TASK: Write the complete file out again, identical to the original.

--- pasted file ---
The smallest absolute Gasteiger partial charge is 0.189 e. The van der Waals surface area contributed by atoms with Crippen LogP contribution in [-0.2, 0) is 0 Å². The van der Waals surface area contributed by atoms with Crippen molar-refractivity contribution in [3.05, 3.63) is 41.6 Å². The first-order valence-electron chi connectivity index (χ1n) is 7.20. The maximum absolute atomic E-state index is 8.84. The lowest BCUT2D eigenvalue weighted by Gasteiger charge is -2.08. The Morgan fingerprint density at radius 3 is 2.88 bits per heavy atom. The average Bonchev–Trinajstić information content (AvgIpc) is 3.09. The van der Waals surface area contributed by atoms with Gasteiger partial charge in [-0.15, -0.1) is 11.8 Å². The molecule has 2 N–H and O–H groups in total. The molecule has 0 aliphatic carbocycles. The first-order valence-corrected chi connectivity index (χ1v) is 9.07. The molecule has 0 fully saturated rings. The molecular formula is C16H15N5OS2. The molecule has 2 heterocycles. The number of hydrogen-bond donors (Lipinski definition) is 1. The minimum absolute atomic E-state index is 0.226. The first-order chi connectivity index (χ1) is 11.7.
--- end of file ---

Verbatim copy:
The smallest absolute Gasteiger partial charge is 0.189 e. The van der Waals surface area contributed by atoms with Crippen LogP contribution in [-0.2, 0) is 0 Å². The van der Waals surface area contributed by atoms with Crippen molar-refractivity contribution in [3.05, 3.63) is 41.6 Å². The first-order valence-electron chi connectivity index (χ1n) is 7.20. The maximum absolute atomic E-state index is 8.84. The lowest BCUT2D eigenvalue weighted by Gasteiger charge is -2.08. The Morgan fingerprint density at radius 3 is 2.88 bits per heavy atom. The average Bonchev–Trinajstić information content (AvgIpc) is 3.09. The van der Waals surface area contributed by atoms with Gasteiger partial charge in [-0.15, -0.1) is 11.8 Å². The molecule has 2 N–H and O–H groups in total. The molecule has 0 aliphatic carbocycles. The first-order valence-corrected chi connectivity index (χ1v) is 9.07. The molecule has 0 fully saturated rings. The molecular formula is C16H15N5OS2. The molecule has 2 heterocycles. The number of hydrogen-bond donors (Lipinski definition) is 1. The minimum absolute atomic E-state index is 0.226. The first-order chi connectivity index (χ1) is 11.7.